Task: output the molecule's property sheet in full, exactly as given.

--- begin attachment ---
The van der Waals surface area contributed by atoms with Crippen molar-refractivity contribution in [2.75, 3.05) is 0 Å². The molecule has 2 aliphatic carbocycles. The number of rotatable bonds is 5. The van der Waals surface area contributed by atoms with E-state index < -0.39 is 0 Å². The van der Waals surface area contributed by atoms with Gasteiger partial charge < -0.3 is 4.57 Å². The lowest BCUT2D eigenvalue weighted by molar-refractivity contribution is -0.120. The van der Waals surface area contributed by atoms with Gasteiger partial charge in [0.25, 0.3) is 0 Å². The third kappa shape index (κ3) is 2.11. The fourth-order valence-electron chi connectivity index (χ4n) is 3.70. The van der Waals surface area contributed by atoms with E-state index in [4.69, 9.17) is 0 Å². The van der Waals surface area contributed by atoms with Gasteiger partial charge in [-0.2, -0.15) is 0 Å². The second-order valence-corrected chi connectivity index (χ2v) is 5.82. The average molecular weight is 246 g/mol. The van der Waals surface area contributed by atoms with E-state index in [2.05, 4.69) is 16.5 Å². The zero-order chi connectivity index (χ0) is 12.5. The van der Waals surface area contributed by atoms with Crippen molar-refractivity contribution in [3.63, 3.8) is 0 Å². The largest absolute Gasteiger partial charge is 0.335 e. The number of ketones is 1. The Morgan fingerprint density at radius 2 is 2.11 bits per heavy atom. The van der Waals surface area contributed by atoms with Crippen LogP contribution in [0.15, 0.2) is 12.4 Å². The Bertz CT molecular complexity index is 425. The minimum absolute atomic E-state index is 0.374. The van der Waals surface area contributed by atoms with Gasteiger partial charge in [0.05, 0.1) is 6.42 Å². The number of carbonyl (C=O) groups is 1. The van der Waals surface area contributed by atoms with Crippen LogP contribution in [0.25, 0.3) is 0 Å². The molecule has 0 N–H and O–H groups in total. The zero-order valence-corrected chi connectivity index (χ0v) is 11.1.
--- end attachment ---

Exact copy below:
The van der Waals surface area contributed by atoms with Crippen molar-refractivity contribution in [2.75, 3.05) is 0 Å². The molecule has 2 aliphatic carbocycles. The number of rotatable bonds is 5. The van der Waals surface area contributed by atoms with E-state index < -0.39 is 0 Å². The van der Waals surface area contributed by atoms with Gasteiger partial charge < -0.3 is 4.57 Å². The lowest BCUT2D eigenvalue weighted by molar-refractivity contribution is -0.120. The van der Waals surface area contributed by atoms with Gasteiger partial charge in [0.25, 0.3) is 0 Å². The third kappa shape index (κ3) is 2.11. The fourth-order valence-electron chi connectivity index (χ4n) is 3.70. The van der Waals surface area contributed by atoms with E-state index in [4.69, 9.17) is 0 Å². The van der Waals surface area contributed by atoms with Gasteiger partial charge in [-0.2, -0.15) is 0 Å². The second-order valence-corrected chi connectivity index (χ2v) is 5.82. The average molecular weight is 246 g/mol. The van der Waals surface area contributed by atoms with E-state index in [2.05, 4.69) is 16.5 Å². The zero-order chi connectivity index (χ0) is 12.5. The van der Waals surface area contributed by atoms with Crippen molar-refractivity contribution in [3.63, 3.8) is 0 Å². The largest absolute Gasteiger partial charge is 0.335 e. The number of ketones is 1. The Morgan fingerprint density at radius 2 is 2.11 bits per heavy atom. The van der Waals surface area contributed by atoms with Crippen LogP contribution in [0.15, 0.2) is 12.4 Å². The Bertz CT molecular complexity index is 425. The minimum absolute atomic E-state index is 0.374. The van der Waals surface area contributed by atoms with Gasteiger partial charge in [0.05, 0.1) is 6.42 Å². The number of carbonyl (C=O) groups is 1. The van der Waals surface area contributed by atoms with Crippen LogP contribution in [0.25, 0.3) is 0 Å². The molecule has 0 N–H and O–H groups in total. The zero-order valence-corrected chi connectivity index (χ0v) is 11.1.